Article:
Vitamin D and calcium may not reduce the risk of fractures in adults when taken as a preventative measure, according to a recent literature review performed by the U.S. Preventative Services Task Force (USPSTF).
Researchers completed a comprehensive literature review regarding the effects of vitamin D and calcium supplementation, alone or combined, on the incident rate of fractures in men, premenopausal women, and post-menopausal women.
Researchers concluded that the current evidence is not sufficient to “assess or support the balance of benefits and harms of vitamin D supplementation, alone or combined, for the primary prevention of fractures in men and premenopausal women.” In addition, it was found that the evidence is also “insufficient to assess the balance of the benefits and harms of daily supplementation with greater than 400 IU of vitamin D and more than 1000 mg of calcium for the primary prevention of fractures in community-dwelling, postmenopausal women.”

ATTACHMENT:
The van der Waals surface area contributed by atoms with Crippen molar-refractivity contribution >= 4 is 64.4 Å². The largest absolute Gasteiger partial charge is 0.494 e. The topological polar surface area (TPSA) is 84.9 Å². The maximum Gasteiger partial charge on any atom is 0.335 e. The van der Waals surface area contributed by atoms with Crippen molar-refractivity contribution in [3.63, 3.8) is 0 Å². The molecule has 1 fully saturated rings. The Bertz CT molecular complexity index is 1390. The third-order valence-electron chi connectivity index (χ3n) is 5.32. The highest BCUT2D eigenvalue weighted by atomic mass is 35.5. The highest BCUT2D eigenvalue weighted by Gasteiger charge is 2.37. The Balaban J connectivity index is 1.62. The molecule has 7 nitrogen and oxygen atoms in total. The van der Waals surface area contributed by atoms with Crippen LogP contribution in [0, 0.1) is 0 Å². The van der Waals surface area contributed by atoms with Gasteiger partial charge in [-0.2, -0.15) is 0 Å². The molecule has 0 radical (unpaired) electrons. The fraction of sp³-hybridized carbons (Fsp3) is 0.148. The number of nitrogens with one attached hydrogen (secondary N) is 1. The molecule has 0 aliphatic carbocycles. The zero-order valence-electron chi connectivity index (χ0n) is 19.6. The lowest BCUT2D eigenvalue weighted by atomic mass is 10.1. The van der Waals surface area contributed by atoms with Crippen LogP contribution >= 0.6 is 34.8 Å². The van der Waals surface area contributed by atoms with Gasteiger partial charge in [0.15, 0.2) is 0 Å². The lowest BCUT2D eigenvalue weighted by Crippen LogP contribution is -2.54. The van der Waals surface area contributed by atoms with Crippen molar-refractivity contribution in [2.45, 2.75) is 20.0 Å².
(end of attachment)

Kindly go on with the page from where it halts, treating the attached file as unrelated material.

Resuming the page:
Finally, it is not recommended to “[daily] supplement[ion] with 400 IU or less of vitamin D and 1,000 mg or less of calcium for the primary prevention of fractures in community-dwelling postmenopausal women.”
The literature found adequate evidence demonstrating that supplementation with vitamin D and calcium increased the risk of kidney stone incidents when compared with placebo, and is therefore discouraged.
Clinicians are recommended to encourage the use of vitamin D and calcium to maintain overall health in men and women, but found insufficient evidence to support its use in preventing fractures.
U.S. Preventative Services Task Force. Draft recommendation statement. Vitamin D, calcium, or combined supplementation for the primary prevention of fractures in adults: preventative medication. Published September 2017. Accessed October 6, 2017.